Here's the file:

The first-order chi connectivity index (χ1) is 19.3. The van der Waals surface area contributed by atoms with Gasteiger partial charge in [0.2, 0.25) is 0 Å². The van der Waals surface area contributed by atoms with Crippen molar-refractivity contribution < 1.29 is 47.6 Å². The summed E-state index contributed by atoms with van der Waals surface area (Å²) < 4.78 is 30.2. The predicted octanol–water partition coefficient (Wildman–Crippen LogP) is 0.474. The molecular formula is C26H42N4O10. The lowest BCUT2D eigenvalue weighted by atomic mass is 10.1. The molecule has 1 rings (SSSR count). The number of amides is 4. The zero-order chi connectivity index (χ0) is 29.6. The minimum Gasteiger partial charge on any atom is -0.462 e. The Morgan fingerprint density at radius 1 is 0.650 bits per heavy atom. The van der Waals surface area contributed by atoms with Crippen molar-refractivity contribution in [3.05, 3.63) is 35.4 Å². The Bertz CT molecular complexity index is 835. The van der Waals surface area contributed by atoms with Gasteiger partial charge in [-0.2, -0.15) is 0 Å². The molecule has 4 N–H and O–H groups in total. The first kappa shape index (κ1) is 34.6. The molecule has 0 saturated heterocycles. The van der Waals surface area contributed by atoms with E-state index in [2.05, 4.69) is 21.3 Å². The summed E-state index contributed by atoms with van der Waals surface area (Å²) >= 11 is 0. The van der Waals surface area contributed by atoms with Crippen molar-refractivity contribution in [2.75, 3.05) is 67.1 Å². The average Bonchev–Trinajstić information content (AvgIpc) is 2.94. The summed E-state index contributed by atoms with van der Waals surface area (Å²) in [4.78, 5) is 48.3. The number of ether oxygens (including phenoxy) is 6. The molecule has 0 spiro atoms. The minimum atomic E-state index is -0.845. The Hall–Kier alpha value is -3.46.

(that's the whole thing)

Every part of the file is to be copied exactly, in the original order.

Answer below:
The first-order chi connectivity index (χ1) is 19.3. The van der Waals surface area contributed by atoms with Gasteiger partial charge in [0.2, 0.25) is 0 Å². The van der Waals surface area contributed by atoms with Crippen molar-refractivity contribution < 1.29 is 47.6 Å². The summed E-state index contributed by atoms with van der Waals surface area (Å²) < 4.78 is 30.2. The predicted octanol–water partition coefficient (Wildman–Crippen LogP) is 0.474. The molecular formula is C26H42N4O10. The lowest BCUT2D eigenvalue weighted by atomic mass is 10.1. The molecule has 1 rings (SSSR count). The number of amides is 4. The zero-order chi connectivity index (χ0) is 29.6. The minimum Gasteiger partial charge on any atom is -0.462 e. The Morgan fingerprint density at radius 1 is 0.650 bits per heavy atom. The van der Waals surface area contributed by atoms with Crippen molar-refractivity contribution in [3.05, 3.63) is 35.4 Å². The Bertz CT molecular complexity index is 835. The van der Waals surface area contributed by atoms with Gasteiger partial charge in [-0.2, -0.15) is 0 Å². The molecule has 4 N–H and O–H groups in total. The first kappa shape index (κ1) is 34.6. The molecule has 0 saturated heterocycles. The van der Waals surface area contributed by atoms with E-state index in [2.05, 4.69) is 21.3 Å². The summed E-state index contributed by atoms with van der Waals surface area (Å²) >= 11 is 0. The van der Waals surface area contributed by atoms with Crippen molar-refractivity contribution in [2.75, 3.05) is 67.1 Å². The average Bonchev–Trinajstić information content (AvgIpc) is 2.94. The summed E-state index contributed by atoms with van der Waals surface area (Å²) in [4.78, 5) is 48.3. The number of ether oxygens (including phenoxy) is 6. The molecule has 0 spiro atoms. The minimum atomic E-state index is -0.845. The Hall–Kier alpha value is -3.46.